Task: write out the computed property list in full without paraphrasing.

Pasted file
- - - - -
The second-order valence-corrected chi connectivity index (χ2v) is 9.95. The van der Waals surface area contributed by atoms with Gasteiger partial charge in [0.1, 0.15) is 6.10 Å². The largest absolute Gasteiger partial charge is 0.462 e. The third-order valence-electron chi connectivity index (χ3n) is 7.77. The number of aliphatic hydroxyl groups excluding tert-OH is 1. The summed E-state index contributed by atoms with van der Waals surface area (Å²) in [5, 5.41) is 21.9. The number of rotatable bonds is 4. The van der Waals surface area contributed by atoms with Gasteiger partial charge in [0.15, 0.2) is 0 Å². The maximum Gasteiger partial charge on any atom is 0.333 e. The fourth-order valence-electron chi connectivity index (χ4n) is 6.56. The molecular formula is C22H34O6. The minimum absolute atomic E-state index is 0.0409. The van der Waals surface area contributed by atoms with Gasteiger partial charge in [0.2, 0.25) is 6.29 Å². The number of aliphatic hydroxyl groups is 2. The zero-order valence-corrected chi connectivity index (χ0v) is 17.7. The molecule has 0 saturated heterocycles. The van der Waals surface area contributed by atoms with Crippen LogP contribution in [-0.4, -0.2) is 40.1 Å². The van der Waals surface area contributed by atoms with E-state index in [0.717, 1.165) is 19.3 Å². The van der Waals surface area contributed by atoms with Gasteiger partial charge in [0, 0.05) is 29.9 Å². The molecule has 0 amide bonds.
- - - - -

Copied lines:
The second-order valence-corrected chi connectivity index (χ2v) is 9.95. The van der Waals surface area contributed by atoms with Gasteiger partial charge in [0.1, 0.15) is 6.10 Å². The largest absolute Gasteiger partial charge is 0.462 e. The third-order valence-electron chi connectivity index (χ3n) is 7.77. The number of aliphatic hydroxyl groups excluding tert-OH is 1. The summed E-state index contributed by atoms with van der Waals surface area (Å²) in [5, 5.41) is 21.9. The number of rotatable bonds is 4. The van der Waals surface area contributed by atoms with Gasteiger partial charge in [0.15, 0.2) is 0 Å². The maximum Gasteiger partial charge on any atom is 0.333 e. The fourth-order valence-electron chi connectivity index (χ4n) is 6.56. The molecular formula is C22H34O6. The minimum absolute atomic E-state index is 0.0409. The van der Waals surface area contributed by atoms with Gasteiger partial charge in [0.2, 0.25) is 6.29 Å². The number of aliphatic hydroxyl groups is 2. The zero-order valence-corrected chi connectivity index (χ0v) is 17.7. The molecule has 0 saturated heterocycles. The van der Waals surface area contributed by atoms with Crippen LogP contribution in [-0.4, -0.2) is 40.1 Å². The van der Waals surface area contributed by atoms with E-state index in [0.717, 1.165) is 19.3 Å². The van der Waals surface area contributed by atoms with Gasteiger partial charge in [0, 0.05) is 29.9 Å². The molecule has 0 amide bonds.